France and Germany's $550 billion coronavirus rescue proposal is a 21st century Marshall Plan, but it could be dead before it even gets started
Germanyand Franceon Monday proposed a European Recovery Fund worth €500 billion ($547 billion) to tackle the economic fallout from the coronaviruspandemic.
- The plan would be the most significant transnational fiscal effort in Europe since the Marshall Plan, which helped rebuild the continent after World War II.
- Designed in particular to help industries worst hit by the virus, like aviation and hospitality, the fund would provide grants that would not have to be paid back, rather than loans.
- However, the fund could be dead before it has even got off the ground, with several countries in the bloc publicly opposed to using grants.
- The European Commission is expected to unveil its own proposal on May 27.
A €500 billion ($574 billion) coronavirus recovery fund proposed this week by France and Germany could be the modern day equivalent of the Marshall Plan — the post-World War II economic package designed to save the European
The eurozone's two biggest economies announced a joint proposal Monday, designed especially to tackle sectors most impacted by the coronavirus pandemic.
"We have to act - we have to act European so that we can get out of this crisis well," German Chancellor Angela Merkel said after talks with French President Emmanuel Macron.
The idea is that the funds will be raised and distributed by
Although the European Commission itself has not put forward its own relief plan yet, it is expected to do so next week.
The key difference between the relief package proposed by Berlin and Paris, and the package that will likely be proposed by the European Commission on May 27 is that it advocates giving grants instead of loans. These will later be paid back from the EU Budget, over a longer period of possibly 20 years.
Indeed UBS noted: "What makes the Franco-German proposal significant is the idea that the €500 billion fund (3.6% of EU GDP), borrowed by the EU Commission, would be fully mutualised – i.e. entirely distributed via grants, not loans."
Such a plan would require consent of all 27 EU countries, with some already indicating that they will not back it.
Most analysts cheered the announcement but they had varied opinions on how effective the measure will be.
Grants instead of loans
Mohammed Kazmi, portfolio manager for UBP's Absolute Return Fixed Income team, said in a note Tuesday: "The proposed EU recovery fund by Merkel & Macron is certainly a positive surprise for market participants."
He added: "Significantly, the proposal brings to the table the idea of debt mutualisation for the region, in which funds would be provided as grants, rather than loans."
Andreas Billmeier, sovereign research analyst at Western Asset, likened the proposal to the Marshall Plan, the American initiative passed in 1948 for foreign aid to Europe.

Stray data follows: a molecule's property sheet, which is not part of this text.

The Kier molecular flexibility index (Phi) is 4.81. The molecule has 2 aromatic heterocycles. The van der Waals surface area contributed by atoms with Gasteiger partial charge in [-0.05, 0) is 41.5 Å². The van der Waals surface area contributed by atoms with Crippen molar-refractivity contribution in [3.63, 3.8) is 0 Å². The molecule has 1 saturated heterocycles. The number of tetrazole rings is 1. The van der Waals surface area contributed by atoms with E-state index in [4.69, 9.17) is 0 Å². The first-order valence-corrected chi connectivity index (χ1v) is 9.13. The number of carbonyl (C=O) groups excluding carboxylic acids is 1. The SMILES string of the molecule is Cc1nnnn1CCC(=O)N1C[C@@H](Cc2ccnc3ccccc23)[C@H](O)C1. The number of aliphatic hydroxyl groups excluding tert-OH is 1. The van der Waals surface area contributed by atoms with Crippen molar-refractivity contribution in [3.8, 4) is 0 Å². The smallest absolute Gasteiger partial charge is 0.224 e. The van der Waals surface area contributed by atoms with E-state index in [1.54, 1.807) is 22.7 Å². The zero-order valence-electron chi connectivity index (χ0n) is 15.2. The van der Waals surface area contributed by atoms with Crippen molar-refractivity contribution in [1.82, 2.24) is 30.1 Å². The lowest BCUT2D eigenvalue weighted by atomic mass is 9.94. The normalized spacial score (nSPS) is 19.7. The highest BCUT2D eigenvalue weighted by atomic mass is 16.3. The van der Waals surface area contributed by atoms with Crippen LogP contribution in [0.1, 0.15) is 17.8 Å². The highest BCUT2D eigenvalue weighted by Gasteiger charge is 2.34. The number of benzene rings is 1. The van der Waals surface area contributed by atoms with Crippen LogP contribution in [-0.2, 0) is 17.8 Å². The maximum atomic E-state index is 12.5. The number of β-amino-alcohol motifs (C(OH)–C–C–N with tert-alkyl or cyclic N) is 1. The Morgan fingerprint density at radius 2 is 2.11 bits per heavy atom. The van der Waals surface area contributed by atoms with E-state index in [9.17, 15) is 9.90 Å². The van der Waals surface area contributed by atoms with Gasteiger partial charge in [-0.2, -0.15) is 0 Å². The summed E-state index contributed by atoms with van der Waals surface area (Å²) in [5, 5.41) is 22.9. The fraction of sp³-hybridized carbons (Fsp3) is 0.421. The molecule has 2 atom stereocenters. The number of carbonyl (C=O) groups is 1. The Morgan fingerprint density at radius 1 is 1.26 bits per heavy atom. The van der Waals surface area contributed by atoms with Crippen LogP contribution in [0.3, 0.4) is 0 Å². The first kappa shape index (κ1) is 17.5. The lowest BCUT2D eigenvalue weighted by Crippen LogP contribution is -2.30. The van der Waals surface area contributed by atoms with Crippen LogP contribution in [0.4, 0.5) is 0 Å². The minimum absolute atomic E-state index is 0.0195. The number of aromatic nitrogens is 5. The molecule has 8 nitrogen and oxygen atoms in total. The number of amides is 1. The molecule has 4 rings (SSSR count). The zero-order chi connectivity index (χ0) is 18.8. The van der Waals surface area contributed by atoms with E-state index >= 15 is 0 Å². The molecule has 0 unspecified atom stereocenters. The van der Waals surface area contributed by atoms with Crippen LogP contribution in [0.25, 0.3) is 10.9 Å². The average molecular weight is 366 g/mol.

"We view the French-German proposal as a very significant step forward in the European institutional architecture. If adopted as outlined, the grant-based recovery fund will be of similar importance as the Marshall Plan was for the receiving countries in the late 1940s/early 1950s."
The Marshall Plan provided a then-unprecedented $15 billion of funding from the US to bail out European economies that were ravaged by the war, and help them rebuild the infrastructure that had been destroyed during the fighting.
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The proposal could be dead before it gets going
Most analysts said some countries in the bloc like Denmark and Austria are opposed to giving grants, and would like the scheme to involve giving loans instead.
"The Austrian chancellor, Sebastian Kurz, said that he and his Dutch, Danish and Swedish counterparts were only prepared to accept a recovery fund based on loans," UBS noted.
"Our position remains unchanged. We are ready to help most affected countries with loans," Kurz tweeted Monday after the plan was unveiled. He added that his position is shared by the leaders of Sweden, Denmark, and the Netherlands.
Naeem Aslam, chief market analyst at
He said the deal is a "decent sized-package" and doesn't expect the figure to increase after this but he expects European stock markets to be more concerned about progress on a vaccine than on the relief fund over the next few months.
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"Markets have moved away from the fiscal stance, a lot has been done in terms of
But UBS said: "Obviously, all national governments and parliaments would have to agree to this proposal — which implies a significant risk that the Franco-German proposal will be vetoed or watered down."
The EU Commission is expected to propose its own blue print on May 27, but it could be months before any stimulus package is approved and enacted.
UBS said it only expects a deal to be sealed in the second half of the year.
"We would expect EU Finance Minister to take the discussion forward and then hand over to EU leaders, who might discuss the Recovery Plan and the EU 2021-27 budget at their summit on 18/19 June; but a final deal might only be sealed in the second half of the year," UBS said.
The Franco-German proposal is the latest enoromous stimulus package suggested in major economies to help stave off the worst of the economic pain of the coronavirus. In the US, a $2 trillion fiscal stimulus package has already been rolled out, and on Friday, the House of Representatives voted to approve a second set of stimulus measures worth $3 trillion proposed by Democratic leader Nancy Pelosi.
The bill, which still requires Senate approval, is highly contentious, with numerous Democrats voting against it, and Republican Senate Majority Leader Mitch McConnell describing it as "a parade of absurdities," according to the Wall Street Journal.
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